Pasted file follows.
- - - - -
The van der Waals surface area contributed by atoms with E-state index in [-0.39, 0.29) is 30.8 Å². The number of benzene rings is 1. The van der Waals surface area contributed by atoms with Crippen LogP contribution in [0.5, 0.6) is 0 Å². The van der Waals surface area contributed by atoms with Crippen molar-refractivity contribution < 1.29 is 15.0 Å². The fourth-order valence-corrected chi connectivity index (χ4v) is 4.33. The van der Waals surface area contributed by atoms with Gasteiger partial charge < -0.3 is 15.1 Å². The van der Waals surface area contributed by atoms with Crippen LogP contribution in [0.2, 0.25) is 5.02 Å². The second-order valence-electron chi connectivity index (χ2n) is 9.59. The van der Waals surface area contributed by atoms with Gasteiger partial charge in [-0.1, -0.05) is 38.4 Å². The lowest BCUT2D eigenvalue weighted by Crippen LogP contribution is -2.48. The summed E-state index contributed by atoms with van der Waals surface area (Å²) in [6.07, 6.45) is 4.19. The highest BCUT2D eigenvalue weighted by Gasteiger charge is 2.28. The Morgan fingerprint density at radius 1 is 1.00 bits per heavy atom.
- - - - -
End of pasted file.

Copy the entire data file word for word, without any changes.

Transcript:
The van der Waals surface area contributed by atoms with E-state index in [-0.39, 0.29) is 30.8 Å². The number of benzene rings is 1. The van der Waals surface area contributed by atoms with Crippen LogP contribution in [0.5, 0.6) is 0 Å². The van der Waals surface area contributed by atoms with Crippen molar-refractivity contribution < 1.29 is 15.0 Å². The fourth-order valence-corrected chi connectivity index (χ4v) is 4.33. The van der Waals surface area contributed by atoms with Gasteiger partial charge < -0.3 is 15.1 Å². The van der Waals surface area contributed by atoms with Crippen LogP contribution in [0.2, 0.25) is 5.02 Å². The second-order valence-electron chi connectivity index (χ2n) is 9.59. The van der Waals surface area contributed by atoms with Gasteiger partial charge in [-0.1, -0.05) is 38.4 Å². The lowest BCUT2D eigenvalue weighted by Crippen LogP contribution is -2.48. The summed E-state index contributed by atoms with van der Waals surface area (Å²) in [6.07, 6.45) is 4.19. The highest BCUT2D eigenvalue weighted by Gasteiger charge is 2.28. The Morgan fingerprint density at radius 1 is 1.00 bits per heavy atom.